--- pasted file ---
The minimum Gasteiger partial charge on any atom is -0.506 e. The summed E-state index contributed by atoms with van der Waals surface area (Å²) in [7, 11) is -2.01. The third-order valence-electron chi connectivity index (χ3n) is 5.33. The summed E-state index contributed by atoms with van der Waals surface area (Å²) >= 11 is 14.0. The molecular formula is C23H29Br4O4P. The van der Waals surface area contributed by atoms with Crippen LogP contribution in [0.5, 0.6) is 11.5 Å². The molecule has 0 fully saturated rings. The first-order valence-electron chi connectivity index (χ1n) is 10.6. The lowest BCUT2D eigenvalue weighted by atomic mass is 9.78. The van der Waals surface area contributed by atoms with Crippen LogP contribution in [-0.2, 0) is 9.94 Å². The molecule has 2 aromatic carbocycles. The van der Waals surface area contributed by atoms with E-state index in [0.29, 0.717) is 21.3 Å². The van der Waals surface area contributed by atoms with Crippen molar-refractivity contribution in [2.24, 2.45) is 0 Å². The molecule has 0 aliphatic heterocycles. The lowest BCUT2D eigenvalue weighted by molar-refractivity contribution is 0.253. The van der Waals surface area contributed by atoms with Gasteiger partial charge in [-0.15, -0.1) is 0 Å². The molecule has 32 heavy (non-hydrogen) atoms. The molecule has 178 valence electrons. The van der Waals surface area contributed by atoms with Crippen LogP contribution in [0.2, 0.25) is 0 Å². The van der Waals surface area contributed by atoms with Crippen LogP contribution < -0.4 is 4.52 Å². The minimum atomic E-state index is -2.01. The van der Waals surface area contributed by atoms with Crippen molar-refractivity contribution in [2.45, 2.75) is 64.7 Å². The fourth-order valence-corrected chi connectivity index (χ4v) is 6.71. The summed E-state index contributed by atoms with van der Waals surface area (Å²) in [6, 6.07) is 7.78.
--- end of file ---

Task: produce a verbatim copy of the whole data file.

The minimum Gasteiger partial charge on any atom is -0.506 e. The summed E-state index contributed by atoms with van der Waals surface area (Å²) in [7, 11) is -2.01. The third-order valence-electron chi connectivity index (χ3n) is 5.33. The summed E-state index contributed by atoms with van der Waals surface area (Å²) >= 11 is 14.0. The molecular formula is C23H29Br4O4P. The van der Waals surface area contributed by atoms with Crippen LogP contribution in [0.5, 0.6) is 11.5 Å². The molecule has 0 fully saturated rings. The first-order valence-electron chi connectivity index (χ1n) is 10.6. The lowest BCUT2D eigenvalue weighted by atomic mass is 9.78. The van der Waals surface area contributed by atoms with Crippen LogP contribution in [-0.2, 0) is 9.94 Å². The molecule has 2 aromatic carbocycles. The van der Waals surface area contributed by atoms with E-state index in [0.29, 0.717) is 21.3 Å². The van der Waals surface area contributed by atoms with Crippen molar-refractivity contribution in [2.24, 2.45) is 0 Å². The molecule has 0 aliphatic heterocycles. The lowest BCUT2D eigenvalue weighted by molar-refractivity contribution is 0.253. The van der Waals surface area contributed by atoms with Gasteiger partial charge in [-0.15, -0.1) is 0 Å². The molecule has 32 heavy (non-hydrogen) atoms. The molecule has 178 valence electrons. The van der Waals surface area contributed by atoms with Crippen LogP contribution in [0.2, 0.25) is 0 Å². The van der Waals surface area contributed by atoms with Crippen LogP contribution < -0.4 is 4.52 Å². The minimum atomic E-state index is -2.01. The van der Waals surface area contributed by atoms with Crippen molar-refractivity contribution in [2.45, 2.75) is 64.7 Å². The fourth-order valence-corrected chi connectivity index (χ4v) is 6.71. The summed E-state index contributed by atoms with van der Waals surface area (Å²) in [6, 6.07) is 7.78.